LOS ANGELES, Feb. 7 (Xinhua) — As the United States heads into its first month under President Joe Biden’s administration, Hollywood’s entertainment industry hopes that the United States and China could ease the strained bilateral ties and resume fluid exchanges between each other.
“We need a fluid and healthy economic exchange between our two countries which after all are the top-two film economies of the world,” said Edward Noeltner, founder and president of Cinema Management Group (CMG).
“The free exchange of art and culture is hugely important for the peoples of our two countries to know, appreciate and respect each other,” Noeltner told Xinhua in a recent interview.
CMG introduced “Loving Vincent,” the world’s first fully oil painted feature film to China in 2017, which won the “Best Animation Award” at the Shanghai International Film Festival.
Chinese audiences responded well to the unique, hand painted animated feature that chronicled the last days in the life of Vincent van Gogh.
“What a shame it would have been if Chinese audiences could not have seen ‘Loving Vincent’ and gained further insight into the mysterious life and death of the world-famous Dutch painter, Vincent van Gogh, through the animation of over 100 of his most famous paintings,” the CMG president said.
CMG has also brought Chinese animated features to the world market and used Chinese animation studios for American animated projects – options Noeltner does not want to see curtailed.
“We are very hopeful that the motion picture business between China and the U.S. will improve under the Biden administration,” he said.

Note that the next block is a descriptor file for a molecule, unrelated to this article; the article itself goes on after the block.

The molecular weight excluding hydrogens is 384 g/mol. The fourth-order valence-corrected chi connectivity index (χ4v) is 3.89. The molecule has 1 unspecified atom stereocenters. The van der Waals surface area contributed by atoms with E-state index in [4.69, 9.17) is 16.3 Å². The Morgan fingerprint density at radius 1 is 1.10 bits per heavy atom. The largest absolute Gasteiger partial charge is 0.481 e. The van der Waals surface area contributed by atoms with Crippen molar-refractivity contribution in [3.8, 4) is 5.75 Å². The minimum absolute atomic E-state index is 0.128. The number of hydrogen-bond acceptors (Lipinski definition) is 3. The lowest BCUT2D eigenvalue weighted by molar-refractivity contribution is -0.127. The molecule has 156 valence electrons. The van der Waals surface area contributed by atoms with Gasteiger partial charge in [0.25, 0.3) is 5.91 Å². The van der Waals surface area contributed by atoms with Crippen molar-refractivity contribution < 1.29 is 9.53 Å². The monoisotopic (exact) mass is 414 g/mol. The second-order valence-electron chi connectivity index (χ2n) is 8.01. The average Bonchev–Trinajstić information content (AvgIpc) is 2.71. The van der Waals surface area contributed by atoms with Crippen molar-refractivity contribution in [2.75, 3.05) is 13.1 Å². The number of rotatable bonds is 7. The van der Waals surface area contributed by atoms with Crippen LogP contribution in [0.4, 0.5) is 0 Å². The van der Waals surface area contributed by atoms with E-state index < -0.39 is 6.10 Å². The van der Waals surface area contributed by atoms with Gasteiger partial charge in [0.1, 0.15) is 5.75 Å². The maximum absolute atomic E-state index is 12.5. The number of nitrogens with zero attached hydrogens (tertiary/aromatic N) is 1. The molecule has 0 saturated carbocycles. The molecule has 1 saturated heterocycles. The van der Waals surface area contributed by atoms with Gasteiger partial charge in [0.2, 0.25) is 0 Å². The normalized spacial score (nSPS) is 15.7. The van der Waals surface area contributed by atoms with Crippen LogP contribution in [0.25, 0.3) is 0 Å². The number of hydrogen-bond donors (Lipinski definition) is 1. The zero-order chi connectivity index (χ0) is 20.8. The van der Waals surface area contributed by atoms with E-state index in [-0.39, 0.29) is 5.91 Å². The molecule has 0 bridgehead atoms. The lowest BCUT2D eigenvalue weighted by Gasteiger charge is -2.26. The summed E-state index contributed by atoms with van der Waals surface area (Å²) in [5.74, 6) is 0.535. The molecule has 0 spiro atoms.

Omar Kaczmarczyk, a film industry maven who originated the concept of segmented rights sales for motion pictures that is now the industry standard, felt that the U.S.-China relationship was essential and would only improve with time.
The former U.S. administration “tried to reduce our entire country’s relationship with China,” he said. “But U.S.-China relationship is too strong for that.”
Kaczmarczyk told Xinhua that both nations could look to the film industry to help move it forward, since “movies are a special medicine that can bring the peoples of the world together.”
In Southern California, since the entertainment industry is a pillar to local economy and employment, officials also welcome the U.S. rapprochement with China despite the former administration’s four-year disruption.
“We can’t change the world and solve the real problems, like the pandemic, hunger, poverty, obesity, environmental sustainability and others, unless the U.S. and China do it together,” said Samuel Kang, a councilman of Duarte, a city located 30 km east of downtown Los Angeles.
He said the two countries’ people have a duty as fellow human beings to “share our beautiful, unique planet in harmony.”
“There is nothing like us anywhere else in the universe – yet we fight among ourselves. We can cure that with laughter, dreams – and motion pictures,” he said. “If we simply care for each other and let ourselves evolve, we’d see what wonderful things would happen.”